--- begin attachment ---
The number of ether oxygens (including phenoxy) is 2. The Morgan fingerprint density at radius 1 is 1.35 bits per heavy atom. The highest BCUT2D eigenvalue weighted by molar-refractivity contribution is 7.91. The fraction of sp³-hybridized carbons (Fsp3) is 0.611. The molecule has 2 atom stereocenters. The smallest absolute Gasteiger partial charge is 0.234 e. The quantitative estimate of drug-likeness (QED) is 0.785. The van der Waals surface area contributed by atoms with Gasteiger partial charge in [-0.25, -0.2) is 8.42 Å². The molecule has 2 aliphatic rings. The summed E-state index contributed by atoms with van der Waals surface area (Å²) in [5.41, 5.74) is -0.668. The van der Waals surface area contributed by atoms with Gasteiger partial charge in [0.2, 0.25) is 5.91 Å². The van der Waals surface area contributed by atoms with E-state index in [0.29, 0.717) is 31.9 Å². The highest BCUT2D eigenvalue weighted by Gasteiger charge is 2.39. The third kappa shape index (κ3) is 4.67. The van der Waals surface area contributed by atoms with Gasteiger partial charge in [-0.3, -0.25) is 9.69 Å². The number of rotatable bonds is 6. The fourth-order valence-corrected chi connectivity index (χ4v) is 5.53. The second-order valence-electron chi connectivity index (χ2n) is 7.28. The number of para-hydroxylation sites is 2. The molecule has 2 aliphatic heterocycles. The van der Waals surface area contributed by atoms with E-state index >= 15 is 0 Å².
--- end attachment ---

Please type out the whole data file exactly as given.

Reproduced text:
The number of ether oxygens (including phenoxy) is 2. The Morgan fingerprint density at radius 1 is 1.35 bits per heavy atom. The highest BCUT2D eigenvalue weighted by molar-refractivity contribution is 7.91. The fraction of sp³-hybridized carbons (Fsp3) is 0.611. The molecule has 2 atom stereocenters. The smallest absolute Gasteiger partial charge is 0.234 e. The quantitative estimate of drug-likeness (QED) is 0.785. The van der Waals surface area contributed by atoms with Gasteiger partial charge in [-0.25, -0.2) is 8.42 Å². The molecule has 2 aliphatic rings. The summed E-state index contributed by atoms with van der Waals surface area (Å²) in [5.41, 5.74) is -0.668. The van der Waals surface area contributed by atoms with Gasteiger partial charge in [0.2, 0.25) is 5.91 Å². The van der Waals surface area contributed by atoms with E-state index in [0.29, 0.717) is 31.9 Å². The highest BCUT2D eigenvalue weighted by Gasteiger charge is 2.39. The third kappa shape index (κ3) is 4.67. The van der Waals surface area contributed by atoms with Gasteiger partial charge in [-0.3, -0.25) is 9.69 Å². The number of rotatable bonds is 6. The fourth-order valence-corrected chi connectivity index (χ4v) is 5.53. The second-order valence-electron chi connectivity index (χ2n) is 7.28. The number of para-hydroxylation sites is 2. The molecule has 2 aliphatic heterocycles. The van der Waals surface area contributed by atoms with E-state index >= 15 is 0 Å².